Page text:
With governments and others, increasingly looking to integrate Graduation into national programmes, cost and complexity are major barriers. Yet, practitioners need to be wary of looking for simple solutions to complex problems. Cost-effectiveness is not about finding a lower cost model for graduation but rather, understanding what is optimal in each context to achieve long-term, sustained, positive outcomes.
Bangladesh, the birthplace of microfinance and many other successful pro-poor strategies has been acknowledged as the model of development for many years. Once again, the country is recognised to have found the most effective solution to one of the most complex problems of the world - extreme poverty.
You’d be forgiven for thinking microfinance has gone wildly out of fashion. The “development caravan”—defined as the wagon train of poverty interventions that excite donors—has pulled away from micro-lending, drawn to more powerful things like BRAC-style graduation programmes (which aim to “graduate” people from extreme poverty into a sustainable livelihood) and bKash-like mobile money, according to recent coverage in The Economist.
This month, the results from six randomised control trials (RCTs), published in Science magazine highlighted a model of development that is an adaptable and exportable solution able to raise households from the worst forms of destitution and put them onto a pathway of self-reliance. The graduation approach – financial services integrated within a broader set of wrap-around services – is gaining steady recognition for its astonishing ability to transform the lives of the poorest.
“When it would rain, we did not have a dry area to sleep… I used old and torn rags to cover my children.” The video speaks for itself. A self-told story about how Chobi Rani, with the assistance of BRAC, brought herself out of the harshest forms of poverty, to feed and send her children to school, live in a comfortable home and maintain successful enterprises in farming.
Amplifier Strategies and BRAC USA traveled to Bangladesh in March to meet with the BRAC International leadership team and discuss our ongoing partnership for Amplifier’s latest Collaborative Initiative. We built the Initiative as a special opportunity to engage family and individual philanthropists in a global partnership to end extreme poverty.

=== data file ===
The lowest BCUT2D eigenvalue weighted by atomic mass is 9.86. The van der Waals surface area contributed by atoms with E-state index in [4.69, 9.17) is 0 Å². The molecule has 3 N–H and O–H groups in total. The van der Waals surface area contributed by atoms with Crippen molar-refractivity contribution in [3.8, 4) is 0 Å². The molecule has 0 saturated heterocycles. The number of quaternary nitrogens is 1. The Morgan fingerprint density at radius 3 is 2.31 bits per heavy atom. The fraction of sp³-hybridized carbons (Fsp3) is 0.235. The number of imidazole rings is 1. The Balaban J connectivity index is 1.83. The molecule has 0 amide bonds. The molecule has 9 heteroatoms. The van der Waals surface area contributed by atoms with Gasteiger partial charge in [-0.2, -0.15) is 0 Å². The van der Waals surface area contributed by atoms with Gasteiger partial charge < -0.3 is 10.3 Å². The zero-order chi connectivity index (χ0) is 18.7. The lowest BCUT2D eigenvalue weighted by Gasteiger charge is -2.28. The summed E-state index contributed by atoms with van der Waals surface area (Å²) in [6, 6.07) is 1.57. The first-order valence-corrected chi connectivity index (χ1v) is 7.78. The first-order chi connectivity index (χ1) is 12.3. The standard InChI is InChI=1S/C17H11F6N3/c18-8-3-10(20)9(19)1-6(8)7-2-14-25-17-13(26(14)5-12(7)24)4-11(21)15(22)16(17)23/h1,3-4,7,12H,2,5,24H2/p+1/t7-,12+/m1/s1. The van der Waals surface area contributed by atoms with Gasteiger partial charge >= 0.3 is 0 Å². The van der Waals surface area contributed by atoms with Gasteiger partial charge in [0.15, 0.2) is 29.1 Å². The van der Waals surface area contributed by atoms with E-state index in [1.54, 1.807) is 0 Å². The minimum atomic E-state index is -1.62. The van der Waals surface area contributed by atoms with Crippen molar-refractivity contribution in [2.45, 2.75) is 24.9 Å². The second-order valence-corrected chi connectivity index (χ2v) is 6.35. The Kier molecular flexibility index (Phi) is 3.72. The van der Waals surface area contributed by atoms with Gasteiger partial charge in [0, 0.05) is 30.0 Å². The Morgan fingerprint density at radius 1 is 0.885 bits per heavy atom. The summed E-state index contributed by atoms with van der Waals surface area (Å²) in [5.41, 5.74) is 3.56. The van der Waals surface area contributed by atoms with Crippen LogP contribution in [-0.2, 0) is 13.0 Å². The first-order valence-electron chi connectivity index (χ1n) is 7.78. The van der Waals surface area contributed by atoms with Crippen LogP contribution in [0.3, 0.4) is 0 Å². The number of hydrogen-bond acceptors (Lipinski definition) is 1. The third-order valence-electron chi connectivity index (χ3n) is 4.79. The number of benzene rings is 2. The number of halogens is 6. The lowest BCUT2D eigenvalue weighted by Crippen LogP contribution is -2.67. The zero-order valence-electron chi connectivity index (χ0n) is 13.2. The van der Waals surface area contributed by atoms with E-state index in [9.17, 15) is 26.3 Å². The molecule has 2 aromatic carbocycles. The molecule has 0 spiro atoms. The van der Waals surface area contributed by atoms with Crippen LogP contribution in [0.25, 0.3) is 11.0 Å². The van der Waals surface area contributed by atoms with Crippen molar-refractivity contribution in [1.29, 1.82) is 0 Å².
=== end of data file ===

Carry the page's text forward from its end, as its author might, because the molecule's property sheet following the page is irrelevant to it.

This song is an African anthem from the highlife era of the 1970s. It is a tune that speaks of the love, gratitude, appreciation and admiration that most children reserve for their mothers. It celebrates the universal bond between mother and child. In that spirit, I would like to tell you about two special mothers and how the vision, sacrifice and hard work of one brought me to the other
On October 20, from 12 p.m. to 1 p.m. GMT, Rabeya Yasmin, the director of BRAC's graduation program targeting the ultra-poor will take and answer questions via Twitter. We invite you to participate and submit questions ahead of time using the hashtag #BRACultrapoor.
Nazia Moqueet is a Research Associate at BRAC Development Institute and is currently based out of BRAC USA. In March 2013, she was in Yemen to conduct a process evaluation of the CGAP-Ford Foundation Graduation Pilot. She conducted several participant and staff interviews and focus group discussions over a period of two weeks. In this post, originally published at the CGAP-Ford Graduation Pilot program blog, She recalls an encounter with a pilot participant in Taiz.
Variously called targeting the ultra-poor, just TUP, or more famously the graduation program (which we're not always sure is the right title), BRAC's work with the ultra-poor is officially titled Challenging the Frontiers of Poverty Reduction - Targeting the Ultra Poor (CFPR-TUP). A mouthful yes, but not nearly as many mouthfuls as there have been recently about the effectiveness -- or lack thereof -- of a core component in the program: livelihoods training.
The following was originally posted on the CGAP Graduation blog by Janet Heisey, Director of the Asia Program at Trickle Up. The research paper "And Who Listens to the Poor? Shocks, Stresses and Safety Nets in India and Pakistan" by Karishma Huda, Sandeep Kaur and Nicolina Lamhauge, offers an interesting framework for qualitative evaluation of livelihood programs, such as those we implement at Trickle Up. It posed and answered some interesting questions: what keeps extremely poor people trapped in cycles of deprivation? Does the Graduation Program address these constraints? How can programs allocate resources to ensure that the maximum number of participants succeed?
This post, originally posted on the Jolkona website, is a reflection of Saman Nizami’s experiences and observations during her internship for BRAC’s “Targeting the Ultra-Poor” program in Bangladesh. This is the last in a series of posts from Saman Nizami about her experiences and observations while interning for BRAC’s “Targeting the Ultra-Poor” program in Bangladesh. You can read her previous posts in the series, A Tough Graduation, part I and part II.